Women, calcium, and osteoporosis?
Originally Published: November 1, 1993 - Last Updated / Reviewed On: August 19, 2011
How much calcium do college-age women need in order to avoid osteoporosis and other such problems in later life? What's the best way to get it? (Calcium, I mean, not osteoporosis.)
Good (and important) question! The recommended daily allowance (RDA) of calcium for adults ages 19-50 is 1000 mg per day. It's important to note, however, that although osteoporosis is a disease associated with older people, prevention of it starts in childhood. With that being said, check out Calcium — how much is enough? from the Go Ask Alice! archives. This Q&A contains more information about how much calcium is recommended for children and adults as well as information about the best sources for calcium.
You are asking the right questions, Curious, since women, in particular, need to be especially vigilant about their calcium intake. They make less bone than men, lose it at a faster rate, and live longer. Thus, women start their adult years with less bone and have a longer time to lose it. Women's bone loss begins at around age 30, and proceeds slowly and continuously until menopause (at approximately age 50). It often speeds up at menopause and continues at a high rate for the next 5 to 10 years.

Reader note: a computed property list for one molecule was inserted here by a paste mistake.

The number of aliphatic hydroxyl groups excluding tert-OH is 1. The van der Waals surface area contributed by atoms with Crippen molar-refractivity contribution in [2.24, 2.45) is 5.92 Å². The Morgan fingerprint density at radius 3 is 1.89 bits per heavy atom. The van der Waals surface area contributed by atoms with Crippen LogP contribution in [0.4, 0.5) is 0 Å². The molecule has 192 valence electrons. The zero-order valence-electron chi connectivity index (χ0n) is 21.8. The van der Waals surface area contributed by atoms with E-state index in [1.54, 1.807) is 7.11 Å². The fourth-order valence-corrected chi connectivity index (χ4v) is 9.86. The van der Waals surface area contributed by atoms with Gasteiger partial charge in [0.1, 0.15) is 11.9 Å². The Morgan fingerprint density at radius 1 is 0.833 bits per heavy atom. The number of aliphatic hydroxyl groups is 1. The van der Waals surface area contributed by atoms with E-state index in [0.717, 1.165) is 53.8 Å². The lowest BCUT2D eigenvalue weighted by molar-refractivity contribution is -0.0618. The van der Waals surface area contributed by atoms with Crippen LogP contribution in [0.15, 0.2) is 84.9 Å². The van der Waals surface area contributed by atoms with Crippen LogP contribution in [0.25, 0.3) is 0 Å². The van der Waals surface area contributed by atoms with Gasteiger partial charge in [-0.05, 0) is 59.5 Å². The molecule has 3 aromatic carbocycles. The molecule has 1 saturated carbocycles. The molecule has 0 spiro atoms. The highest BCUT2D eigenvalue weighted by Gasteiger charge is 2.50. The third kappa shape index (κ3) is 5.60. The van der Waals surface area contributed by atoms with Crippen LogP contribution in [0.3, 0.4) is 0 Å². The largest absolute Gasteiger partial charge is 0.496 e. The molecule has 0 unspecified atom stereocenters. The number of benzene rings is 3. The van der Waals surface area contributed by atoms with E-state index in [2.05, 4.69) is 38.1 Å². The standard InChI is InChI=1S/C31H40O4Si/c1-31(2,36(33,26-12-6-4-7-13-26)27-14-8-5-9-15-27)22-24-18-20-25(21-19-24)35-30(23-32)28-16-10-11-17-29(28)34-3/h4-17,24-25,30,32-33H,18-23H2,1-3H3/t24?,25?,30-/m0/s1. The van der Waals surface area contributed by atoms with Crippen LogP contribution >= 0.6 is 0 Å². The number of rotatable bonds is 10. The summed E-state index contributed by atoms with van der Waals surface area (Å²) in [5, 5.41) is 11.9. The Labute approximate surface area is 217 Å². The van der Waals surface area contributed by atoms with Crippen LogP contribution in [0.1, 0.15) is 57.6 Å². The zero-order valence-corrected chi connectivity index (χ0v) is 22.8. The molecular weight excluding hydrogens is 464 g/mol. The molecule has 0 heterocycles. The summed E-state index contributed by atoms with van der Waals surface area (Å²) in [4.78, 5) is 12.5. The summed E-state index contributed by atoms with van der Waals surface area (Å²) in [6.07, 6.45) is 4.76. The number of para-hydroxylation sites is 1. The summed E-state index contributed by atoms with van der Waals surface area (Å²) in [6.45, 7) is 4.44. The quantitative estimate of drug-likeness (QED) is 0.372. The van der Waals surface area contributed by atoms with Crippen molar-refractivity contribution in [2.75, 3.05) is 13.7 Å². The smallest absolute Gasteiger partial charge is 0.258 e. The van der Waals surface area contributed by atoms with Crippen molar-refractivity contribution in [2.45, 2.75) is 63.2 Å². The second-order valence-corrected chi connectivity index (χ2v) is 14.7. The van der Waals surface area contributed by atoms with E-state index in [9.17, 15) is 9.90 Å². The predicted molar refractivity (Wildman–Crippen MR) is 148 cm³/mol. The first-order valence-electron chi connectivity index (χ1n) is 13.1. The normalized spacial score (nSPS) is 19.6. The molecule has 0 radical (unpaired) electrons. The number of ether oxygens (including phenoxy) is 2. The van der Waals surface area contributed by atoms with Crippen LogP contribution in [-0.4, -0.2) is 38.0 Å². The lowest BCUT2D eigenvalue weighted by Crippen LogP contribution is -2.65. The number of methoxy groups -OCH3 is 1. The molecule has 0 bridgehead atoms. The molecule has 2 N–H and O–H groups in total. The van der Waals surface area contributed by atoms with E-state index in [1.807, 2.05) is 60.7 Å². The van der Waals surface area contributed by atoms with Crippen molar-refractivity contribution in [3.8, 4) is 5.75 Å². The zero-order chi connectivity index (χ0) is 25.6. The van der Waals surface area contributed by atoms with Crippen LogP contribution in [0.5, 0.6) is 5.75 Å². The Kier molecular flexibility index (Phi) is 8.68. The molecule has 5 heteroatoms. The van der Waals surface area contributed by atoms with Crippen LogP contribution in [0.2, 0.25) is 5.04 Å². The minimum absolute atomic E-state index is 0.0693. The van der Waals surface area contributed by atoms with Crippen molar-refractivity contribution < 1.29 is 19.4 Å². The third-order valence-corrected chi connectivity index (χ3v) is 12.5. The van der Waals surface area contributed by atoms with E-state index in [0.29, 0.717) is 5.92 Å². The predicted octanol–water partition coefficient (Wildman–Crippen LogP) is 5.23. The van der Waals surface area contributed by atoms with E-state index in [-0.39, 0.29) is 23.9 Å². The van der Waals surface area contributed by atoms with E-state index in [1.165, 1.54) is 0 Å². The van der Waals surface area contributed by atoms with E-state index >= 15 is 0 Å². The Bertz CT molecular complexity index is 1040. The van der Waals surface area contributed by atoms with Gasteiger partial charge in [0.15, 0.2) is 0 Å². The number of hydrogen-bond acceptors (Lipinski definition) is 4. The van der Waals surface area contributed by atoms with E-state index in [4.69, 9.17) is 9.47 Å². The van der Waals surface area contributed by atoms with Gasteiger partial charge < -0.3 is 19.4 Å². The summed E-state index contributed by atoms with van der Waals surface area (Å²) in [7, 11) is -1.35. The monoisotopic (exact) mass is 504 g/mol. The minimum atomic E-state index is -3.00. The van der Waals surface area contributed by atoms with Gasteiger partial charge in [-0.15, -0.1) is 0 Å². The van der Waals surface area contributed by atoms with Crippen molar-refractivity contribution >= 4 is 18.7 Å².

All body cells need calcium, but over 99 percent of the calcium in the body is used to strengthen bones and teeth. Calcium is also essential for blood clotting, muscle contraction, and nerve functioning. It's believed that a long-standing poor calcium intake contributes to osteoporosis, a condition where there's less bone mass throughout the body. This can lead to a decrease in height, hip fractures in old age, and eventual loss of teeth.
If you want more information about calcium and how much you should be getting, you may want to talk to a nutritionist. If you are a Columbia student, you can make an appointment with a nutritionist by logging in to Open Communicator. Outside of Columbia, you may want to get a referral from your primary health care provider.
Here's something else you may not know: Dancing, yes dancing, can also improve bone health. Let's end on that note.